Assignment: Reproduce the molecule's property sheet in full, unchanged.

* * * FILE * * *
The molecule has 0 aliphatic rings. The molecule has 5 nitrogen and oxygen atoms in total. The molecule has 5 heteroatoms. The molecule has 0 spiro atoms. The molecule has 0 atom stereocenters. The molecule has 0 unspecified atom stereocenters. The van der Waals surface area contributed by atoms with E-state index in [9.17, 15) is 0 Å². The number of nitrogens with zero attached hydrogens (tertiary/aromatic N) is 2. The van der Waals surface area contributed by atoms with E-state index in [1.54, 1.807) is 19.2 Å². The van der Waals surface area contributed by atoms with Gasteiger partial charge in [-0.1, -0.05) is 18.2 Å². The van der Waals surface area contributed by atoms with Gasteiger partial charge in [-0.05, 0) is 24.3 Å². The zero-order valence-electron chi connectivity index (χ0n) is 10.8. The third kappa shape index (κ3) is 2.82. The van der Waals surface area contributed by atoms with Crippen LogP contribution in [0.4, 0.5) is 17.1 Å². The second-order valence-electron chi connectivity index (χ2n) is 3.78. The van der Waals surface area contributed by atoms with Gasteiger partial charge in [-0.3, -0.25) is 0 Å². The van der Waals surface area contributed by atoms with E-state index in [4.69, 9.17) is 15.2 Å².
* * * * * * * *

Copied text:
The molecule has 0 aliphatic rings. The molecule has 5 nitrogen and oxygen atoms in total. The molecule has 5 heteroatoms. The molecule has 0 spiro atoms. The molecule has 0 atom stereocenters. The molecule has 0 unspecified atom stereocenters. The van der Waals surface area contributed by atoms with E-state index in [9.17, 15) is 0 Å². The number of nitrogens with zero attached hydrogens (tertiary/aromatic N) is 2. The van der Waals surface area contributed by atoms with E-state index in [1.54, 1.807) is 19.2 Å². The van der Waals surface area contributed by atoms with Gasteiger partial charge in [-0.1, -0.05) is 18.2 Å². The van der Waals surface area contributed by atoms with Gasteiger partial charge in [-0.05, 0) is 24.3 Å². The zero-order valence-electron chi connectivity index (χ0n) is 10.8. The third kappa shape index (κ3) is 2.82. The van der Waals surface area contributed by atoms with Crippen LogP contribution in [0.4, 0.5) is 17.1 Å². The second-order valence-electron chi connectivity index (χ2n) is 3.78. The van der Waals surface area contributed by atoms with Gasteiger partial charge in [-0.3, -0.25) is 0 Å². The van der Waals surface area contributed by atoms with E-state index in [4.69, 9.17) is 15.2 Å².